Officials are searching Rotorua's Lake Ōkataina amid fears of invasive freshwater gold clams.
The lake is closed for October while security guards are at the lake and a public road was blocked.
It comes after Biosecurity New Zealand closed the lake to boating and fishing throughout October to install protections against the invasive freshwater pests.
Councillors discussed how to protect the region's lakes and why a public road had been blocked, during an infrastructure and environment committee meeting on Wednesday.
Last week, the Ministry for Primary Industries issued a month-long controlled area notice at Lake Ōkataina after locals and iwi Ngāti Tarāwhai raised concerns. Fishing, jet skiing and boating are banned during the closure.
Gold clams have become well-established in the Waikato River. They have multiplied to occupy a 99-kilometre stretch, but had not been found outside of this area.
During Wednesday's meeting, Rotorua Lakes councillor Conan O'Brien asked Bay of Plenty Regional Council councillor Kevin Winters about investment into the issue, including for boat cleaning.
Winters said the Ministry for Primary Industries (MPI) would provide funding.
He understood Te Arawa Lakes Trust would provide staff, paid for by MPI.
"At this stage we don't have any money in the budget for clams because they are not in our regional pest management strategy yet, because they are not here."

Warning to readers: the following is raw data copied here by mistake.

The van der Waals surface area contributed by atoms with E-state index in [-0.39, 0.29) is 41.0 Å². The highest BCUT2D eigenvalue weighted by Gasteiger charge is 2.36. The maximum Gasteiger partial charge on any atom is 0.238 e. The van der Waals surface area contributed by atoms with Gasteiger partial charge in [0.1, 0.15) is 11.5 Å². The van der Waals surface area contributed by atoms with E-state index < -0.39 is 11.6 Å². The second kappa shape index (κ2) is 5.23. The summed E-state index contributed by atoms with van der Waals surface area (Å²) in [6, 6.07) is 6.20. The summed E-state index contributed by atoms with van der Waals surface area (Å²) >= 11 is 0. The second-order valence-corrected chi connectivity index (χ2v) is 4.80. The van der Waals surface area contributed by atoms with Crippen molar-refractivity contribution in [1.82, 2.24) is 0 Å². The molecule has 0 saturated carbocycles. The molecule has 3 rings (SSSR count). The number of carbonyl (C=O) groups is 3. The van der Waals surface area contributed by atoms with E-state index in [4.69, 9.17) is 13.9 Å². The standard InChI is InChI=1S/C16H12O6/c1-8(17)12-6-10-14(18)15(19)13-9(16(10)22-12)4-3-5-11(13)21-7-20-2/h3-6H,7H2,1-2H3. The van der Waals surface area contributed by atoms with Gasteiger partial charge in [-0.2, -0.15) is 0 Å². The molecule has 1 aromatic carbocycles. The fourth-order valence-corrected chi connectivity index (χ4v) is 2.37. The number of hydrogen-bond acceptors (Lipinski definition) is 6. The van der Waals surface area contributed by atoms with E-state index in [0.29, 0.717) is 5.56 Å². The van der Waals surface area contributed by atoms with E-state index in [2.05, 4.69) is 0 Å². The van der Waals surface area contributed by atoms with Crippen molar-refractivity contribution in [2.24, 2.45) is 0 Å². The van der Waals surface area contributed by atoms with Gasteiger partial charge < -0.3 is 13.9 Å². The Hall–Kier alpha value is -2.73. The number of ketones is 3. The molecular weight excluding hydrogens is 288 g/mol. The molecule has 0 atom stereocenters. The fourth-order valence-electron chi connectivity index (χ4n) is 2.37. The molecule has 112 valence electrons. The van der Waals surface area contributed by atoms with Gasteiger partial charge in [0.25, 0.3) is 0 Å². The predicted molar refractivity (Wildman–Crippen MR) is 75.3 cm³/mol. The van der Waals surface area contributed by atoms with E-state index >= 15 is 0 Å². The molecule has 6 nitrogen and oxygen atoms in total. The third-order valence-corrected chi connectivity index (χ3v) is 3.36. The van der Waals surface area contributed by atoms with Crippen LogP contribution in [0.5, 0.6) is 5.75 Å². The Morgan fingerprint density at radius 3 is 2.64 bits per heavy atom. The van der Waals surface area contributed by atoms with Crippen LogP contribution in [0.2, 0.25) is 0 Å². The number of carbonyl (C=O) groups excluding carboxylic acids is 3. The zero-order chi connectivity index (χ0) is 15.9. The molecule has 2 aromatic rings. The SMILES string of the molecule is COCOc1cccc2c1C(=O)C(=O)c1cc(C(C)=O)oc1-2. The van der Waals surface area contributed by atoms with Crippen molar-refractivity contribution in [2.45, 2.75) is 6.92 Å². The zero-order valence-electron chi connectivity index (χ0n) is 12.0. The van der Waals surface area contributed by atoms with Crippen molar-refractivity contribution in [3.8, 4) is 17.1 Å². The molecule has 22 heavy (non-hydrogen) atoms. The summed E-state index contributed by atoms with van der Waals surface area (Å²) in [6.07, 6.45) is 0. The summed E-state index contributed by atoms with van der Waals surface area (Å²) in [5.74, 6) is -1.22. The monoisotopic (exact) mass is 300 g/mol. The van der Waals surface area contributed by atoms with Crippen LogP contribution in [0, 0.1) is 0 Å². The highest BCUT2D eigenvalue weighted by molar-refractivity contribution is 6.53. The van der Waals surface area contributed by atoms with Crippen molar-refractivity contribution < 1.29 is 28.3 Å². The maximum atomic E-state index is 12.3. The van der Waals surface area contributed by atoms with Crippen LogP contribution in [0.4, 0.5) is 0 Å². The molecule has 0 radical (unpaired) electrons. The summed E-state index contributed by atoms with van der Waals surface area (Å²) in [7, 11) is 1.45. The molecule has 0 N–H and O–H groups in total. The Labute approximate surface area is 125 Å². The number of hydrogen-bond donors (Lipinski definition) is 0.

Everyone had a role to play in biosecurity at the lakes, he said.
MPI has been searching the lake and sifting sediments and testing DNA, including at Ōkataina, Sport, recreation and environment manager Rob Pitkethley said.
Boats going into Ōkataina would be stopped and checked, and information gathered on where they came from.
The established populations were suspected to have been in the Waikato for a "couple of years", although only discovered in May, he said.
Discussions were underway on what it meant for other Te Arawa lakes, he said.
"There is a very strong message going to MPI about State Highway 5 [and] SH30. There are not a lot of ways in from the Waikato. What are the other control methods that MPI need to be thinking about, wider than the entrance to Ōkataina?"
He described it as a "fast-moving situation" in terms of asking MPI questions on the issue.
Security was employed to block boat access to the lake last week.
O'Brien said he believed this occurred on 27 September, before official restrictions came into effect on 1 October.
He said he understood it was a "time is of the essence" situation, but asked what the process was now.
He was concerned about someone setting up a perimeter on land the council was responsible for, blocking public access, without an enforceable action.
Pitkethley said the council had been aware that MPI was considering restrictions and in light of that "imminent" decision on the lake's closure.
"Technically, yes, there was a blockage across a public road."
Local Democracy Reporting is Public Interest Journalism funded through NZ On Air